Designed by Best Practice Architecture, Cloud Studios is located in the historic Pike Baker Linen Building in Seattle’s Capitol Hill neighborhood – and next to the newly developed Chophouse Row.
This 4,600-square-foot recording and music practice facility takes advantage of an unused basement that connects to the building next door through a garage. The facility has access to a freight elevator from street level, making it ideal for musicians who need to move heavy gear in and out.
Small practice rooms and recording studios, ranging from 150 to 260 square feet, are arranged around a central hang out space, perfect for gatherings and impromptu concerts. In laying out the space, the programmatic part of the design was ultimately an exercise in creating good organization.
Each room is associated with a door color (CMYK logic) and the main space is covered in Seattle Photographer Spike Mafford’s photos of original neighborhood band practice spaces that have since vanished. In specifying materials, the significant material choice of collaging old photos on the walls was a ‘must’ in the space for the architects as the custom collage walls offer a great story of this space from its previous location in the building next door.
Sustainable building aspects include the use of Zero VOC paint and LED lamps throughout the project, as well as using salvaged light fixtures wherever possible. In designing the studios, the architects left as much as possible untouched to maintain the raw yet elegant look of the space.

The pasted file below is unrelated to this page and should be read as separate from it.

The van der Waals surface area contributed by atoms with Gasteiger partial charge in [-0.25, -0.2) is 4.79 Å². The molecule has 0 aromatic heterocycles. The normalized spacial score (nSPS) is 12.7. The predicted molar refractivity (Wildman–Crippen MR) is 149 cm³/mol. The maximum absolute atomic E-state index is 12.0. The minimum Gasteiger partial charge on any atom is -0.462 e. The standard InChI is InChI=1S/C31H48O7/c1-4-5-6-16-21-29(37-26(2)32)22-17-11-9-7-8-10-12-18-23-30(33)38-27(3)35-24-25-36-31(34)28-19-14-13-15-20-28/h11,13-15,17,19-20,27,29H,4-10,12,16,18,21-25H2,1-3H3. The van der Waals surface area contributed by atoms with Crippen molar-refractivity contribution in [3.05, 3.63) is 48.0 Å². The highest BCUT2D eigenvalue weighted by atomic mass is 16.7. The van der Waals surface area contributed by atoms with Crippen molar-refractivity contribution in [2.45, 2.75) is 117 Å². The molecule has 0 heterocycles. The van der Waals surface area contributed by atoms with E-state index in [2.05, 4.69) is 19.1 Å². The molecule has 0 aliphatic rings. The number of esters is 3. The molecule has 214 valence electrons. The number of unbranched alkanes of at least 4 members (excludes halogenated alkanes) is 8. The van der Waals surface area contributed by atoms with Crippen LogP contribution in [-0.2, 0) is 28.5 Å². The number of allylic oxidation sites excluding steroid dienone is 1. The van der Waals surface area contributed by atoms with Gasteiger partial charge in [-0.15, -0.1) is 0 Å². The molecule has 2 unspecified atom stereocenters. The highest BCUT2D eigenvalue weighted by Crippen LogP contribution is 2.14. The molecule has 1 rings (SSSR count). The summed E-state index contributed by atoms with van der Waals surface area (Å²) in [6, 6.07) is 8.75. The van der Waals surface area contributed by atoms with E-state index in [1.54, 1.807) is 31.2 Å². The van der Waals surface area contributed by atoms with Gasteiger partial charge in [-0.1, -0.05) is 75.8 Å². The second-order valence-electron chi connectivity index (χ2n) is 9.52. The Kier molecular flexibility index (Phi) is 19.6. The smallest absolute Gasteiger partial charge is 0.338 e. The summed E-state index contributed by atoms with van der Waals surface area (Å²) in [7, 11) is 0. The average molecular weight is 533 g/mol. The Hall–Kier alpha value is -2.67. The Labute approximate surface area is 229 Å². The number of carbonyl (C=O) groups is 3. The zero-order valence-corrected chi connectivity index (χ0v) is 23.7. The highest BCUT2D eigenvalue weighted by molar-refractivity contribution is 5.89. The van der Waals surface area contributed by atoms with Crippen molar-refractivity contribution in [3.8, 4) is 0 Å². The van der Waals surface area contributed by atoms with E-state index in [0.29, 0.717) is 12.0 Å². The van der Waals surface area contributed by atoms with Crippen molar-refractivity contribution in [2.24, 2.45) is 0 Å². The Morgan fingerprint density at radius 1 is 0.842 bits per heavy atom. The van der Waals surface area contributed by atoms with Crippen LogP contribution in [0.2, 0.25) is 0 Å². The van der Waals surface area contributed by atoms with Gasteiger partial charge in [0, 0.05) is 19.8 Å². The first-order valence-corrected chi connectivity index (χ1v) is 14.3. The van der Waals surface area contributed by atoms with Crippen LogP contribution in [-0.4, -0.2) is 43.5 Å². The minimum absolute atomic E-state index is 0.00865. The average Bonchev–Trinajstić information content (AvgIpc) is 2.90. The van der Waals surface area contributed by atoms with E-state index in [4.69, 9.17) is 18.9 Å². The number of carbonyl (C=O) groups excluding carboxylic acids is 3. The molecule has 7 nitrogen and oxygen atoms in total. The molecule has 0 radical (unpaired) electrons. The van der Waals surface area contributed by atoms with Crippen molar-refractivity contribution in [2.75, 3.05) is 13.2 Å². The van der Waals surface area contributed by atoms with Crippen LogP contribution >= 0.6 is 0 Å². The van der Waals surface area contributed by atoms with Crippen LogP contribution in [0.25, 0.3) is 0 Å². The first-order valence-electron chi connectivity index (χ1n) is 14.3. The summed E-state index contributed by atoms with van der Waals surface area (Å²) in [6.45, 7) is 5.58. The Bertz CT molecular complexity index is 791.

Given that the Cloud Studios are located in the basement of a 100-year-old mixed use building that had been used as ad-hoc storage for the building’s owner and tenants for most of its life, there was a significant effort to make it feel like more than a dingy old basement. To overcome this design challenge, the architects utilized good lighting and colorful details.
When asked what moved the architects most about the project, Best Practice’s Ian Butcher comments that “It was great to see how the building owner was able to create an affordable, fun and inviting space in the middle of the city for aspiring musicians and bands. Too often these spaces are limited to garages and basements in residential or industrial areas not close to the heart of the city.”
The project comes at an interesting time in the life of a rapidly changing city where creative places are being turned into high-end developments. This modest program seeks to maintain and support local music and musicians by providing sought after practice space in the heart of the city.
Best Practice Architecture (architecture and interiors)
Dunn & Hobbes (client/owner/collaborator)
Spike Mafford (collaborator/photo mural photographer)
Arup Consulting Engineers (engineering collaborator)
Metropolitan Construction (contractor)
Best Practice Architecture design team
Ian Butcher, Kailin Gregga, Dain Susman